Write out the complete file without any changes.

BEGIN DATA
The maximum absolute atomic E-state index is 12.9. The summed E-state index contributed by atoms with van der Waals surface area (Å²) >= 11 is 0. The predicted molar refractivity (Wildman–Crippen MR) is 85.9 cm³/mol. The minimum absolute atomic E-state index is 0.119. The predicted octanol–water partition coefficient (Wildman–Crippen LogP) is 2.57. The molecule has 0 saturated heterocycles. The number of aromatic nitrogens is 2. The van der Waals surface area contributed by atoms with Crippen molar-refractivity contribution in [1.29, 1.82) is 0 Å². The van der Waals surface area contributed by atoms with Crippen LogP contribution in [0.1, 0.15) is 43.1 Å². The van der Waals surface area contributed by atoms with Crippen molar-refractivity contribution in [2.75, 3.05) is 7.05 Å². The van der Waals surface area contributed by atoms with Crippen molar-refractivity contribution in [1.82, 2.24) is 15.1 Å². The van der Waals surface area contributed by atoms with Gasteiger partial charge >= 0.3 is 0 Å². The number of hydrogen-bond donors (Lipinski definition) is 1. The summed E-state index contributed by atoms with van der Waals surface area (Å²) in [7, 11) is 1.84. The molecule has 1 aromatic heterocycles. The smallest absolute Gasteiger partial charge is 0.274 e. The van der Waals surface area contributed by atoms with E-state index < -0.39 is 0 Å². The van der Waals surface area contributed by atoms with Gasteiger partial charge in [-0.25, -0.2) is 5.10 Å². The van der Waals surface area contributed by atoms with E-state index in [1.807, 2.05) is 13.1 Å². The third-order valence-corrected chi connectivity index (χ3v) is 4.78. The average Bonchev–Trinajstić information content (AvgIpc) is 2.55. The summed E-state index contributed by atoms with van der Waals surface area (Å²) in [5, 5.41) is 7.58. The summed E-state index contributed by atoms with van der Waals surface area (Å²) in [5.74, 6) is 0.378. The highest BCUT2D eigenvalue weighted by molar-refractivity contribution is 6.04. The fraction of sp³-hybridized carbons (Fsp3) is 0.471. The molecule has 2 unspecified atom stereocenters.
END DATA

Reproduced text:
The maximum absolute atomic E-state index is 12.9. The summed E-state index contributed by atoms with van der Waals surface area (Å²) >= 11 is 0. The predicted molar refractivity (Wildman–Crippen MR) is 85.9 cm³/mol. The minimum absolute atomic E-state index is 0.119. The predicted octanol–water partition coefficient (Wildman–Crippen LogP) is 2.57. The molecule has 0 saturated heterocycles. The number of aromatic nitrogens is 2. The van der Waals surface area contributed by atoms with Crippen molar-refractivity contribution in [1.29, 1.82) is 0 Å². The van der Waals surface area contributed by atoms with Crippen LogP contribution in [0.1, 0.15) is 43.1 Å². The van der Waals surface area contributed by atoms with Crippen molar-refractivity contribution in [2.75, 3.05) is 7.05 Å². The van der Waals surface area contributed by atoms with Crippen molar-refractivity contribution in [1.82, 2.24) is 15.1 Å². The van der Waals surface area contributed by atoms with Gasteiger partial charge >= 0.3 is 0 Å². The number of hydrogen-bond donors (Lipinski definition) is 1. The summed E-state index contributed by atoms with van der Waals surface area (Å²) in [7, 11) is 1.84. The molecule has 1 aromatic heterocycles. The smallest absolute Gasteiger partial charge is 0.274 e. The van der Waals surface area contributed by atoms with E-state index < -0.39 is 0 Å². The van der Waals surface area contributed by atoms with Gasteiger partial charge in [-0.25, -0.2) is 5.10 Å². The van der Waals surface area contributed by atoms with E-state index in [1.807, 2.05) is 13.1 Å². The third-order valence-corrected chi connectivity index (χ3v) is 4.78. The average Bonchev–Trinajstić information content (AvgIpc) is 2.55. The summed E-state index contributed by atoms with van der Waals surface area (Å²) in [5, 5.41) is 7.58. The summed E-state index contributed by atoms with van der Waals surface area (Å²) in [5.74, 6) is 0.378. The highest BCUT2D eigenvalue weighted by molar-refractivity contribution is 6.04. The fraction of sp³-hybridized carbons (Fsp3) is 0.471. The molecule has 2 unspecified atom stereocenters.